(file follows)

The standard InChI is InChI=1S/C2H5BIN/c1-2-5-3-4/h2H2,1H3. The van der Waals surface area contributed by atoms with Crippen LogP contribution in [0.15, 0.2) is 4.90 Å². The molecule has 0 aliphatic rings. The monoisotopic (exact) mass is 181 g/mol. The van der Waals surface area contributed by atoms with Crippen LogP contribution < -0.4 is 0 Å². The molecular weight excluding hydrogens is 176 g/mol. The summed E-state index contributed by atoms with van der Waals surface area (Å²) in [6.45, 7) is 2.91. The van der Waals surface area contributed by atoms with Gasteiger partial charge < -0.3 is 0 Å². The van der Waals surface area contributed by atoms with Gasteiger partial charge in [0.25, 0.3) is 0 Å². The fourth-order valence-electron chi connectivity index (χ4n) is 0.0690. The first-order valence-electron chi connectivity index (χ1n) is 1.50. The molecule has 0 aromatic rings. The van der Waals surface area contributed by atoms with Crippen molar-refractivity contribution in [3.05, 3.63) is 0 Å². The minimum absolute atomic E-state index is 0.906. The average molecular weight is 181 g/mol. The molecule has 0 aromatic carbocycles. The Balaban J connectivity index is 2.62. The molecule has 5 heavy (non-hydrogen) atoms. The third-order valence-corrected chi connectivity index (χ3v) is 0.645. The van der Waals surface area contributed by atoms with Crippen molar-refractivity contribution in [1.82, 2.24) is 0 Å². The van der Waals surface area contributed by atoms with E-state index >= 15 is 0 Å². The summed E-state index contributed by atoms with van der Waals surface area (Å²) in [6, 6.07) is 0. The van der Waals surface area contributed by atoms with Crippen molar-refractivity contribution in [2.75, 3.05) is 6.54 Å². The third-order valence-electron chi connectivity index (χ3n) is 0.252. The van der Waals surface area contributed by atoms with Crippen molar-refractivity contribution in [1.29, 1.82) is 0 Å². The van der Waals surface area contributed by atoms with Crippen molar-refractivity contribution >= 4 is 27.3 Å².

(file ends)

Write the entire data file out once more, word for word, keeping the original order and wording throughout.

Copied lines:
The standard InChI is InChI=1S/C2H5BIN/c1-2-5-3-4/h2H2,1H3. The van der Waals surface area contributed by atoms with Crippen LogP contribution in [0.15, 0.2) is 4.90 Å². The molecule has 0 aliphatic rings. The monoisotopic (exact) mass is 181 g/mol. The van der Waals surface area contributed by atoms with Crippen LogP contribution < -0.4 is 0 Å². The molecular weight excluding hydrogens is 176 g/mol. The summed E-state index contributed by atoms with van der Waals surface area (Å²) in [6.45, 7) is 2.91. The van der Waals surface area contributed by atoms with Gasteiger partial charge < -0.3 is 0 Å². The van der Waals surface area contributed by atoms with Gasteiger partial charge in [0.25, 0.3) is 0 Å². The fourth-order valence-electron chi connectivity index (χ4n) is 0.0690. The first-order valence-electron chi connectivity index (χ1n) is 1.50. The molecule has 0 aromatic rings. The van der Waals surface area contributed by atoms with Crippen molar-refractivity contribution in [3.05, 3.63) is 0 Å². The minimum absolute atomic E-state index is 0.906. The average molecular weight is 181 g/mol. The molecule has 0 aromatic carbocycles. The Balaban J connectivity index is 2.62. The molecule has 5 heavy (non-hydrogen) atoms. The third-order valence-corrected chi connectivity index (χ3v) is 0.645. The van der Waals surface area contributed by atoms with Crippen molar-refractivity contribution in [1.82, 2.24) is 0 Å². The van der Waals surface area contributed by atoms with E-state index >= 15 is 0 Å². The summed E-state index contributed by atoms with van der Waals surface area (Å²) in [6, 6.07) is 0. The van der Waals surface area contributed by atoms with Crippen molar-refractivity contribution in [2.75, 3.05) is 6.54 Å². The third-order valence-electron chi connectivity index (χ3n) is 0.252. The van der Waals surface area contributed by atoms with Crippen molar-refractivity contribution in [1.29, 1.82) is 0 Å². The van der Waals surface area contributed by atoms with Crippen molar-refractivity contribution >= 4 is 27.3 Å².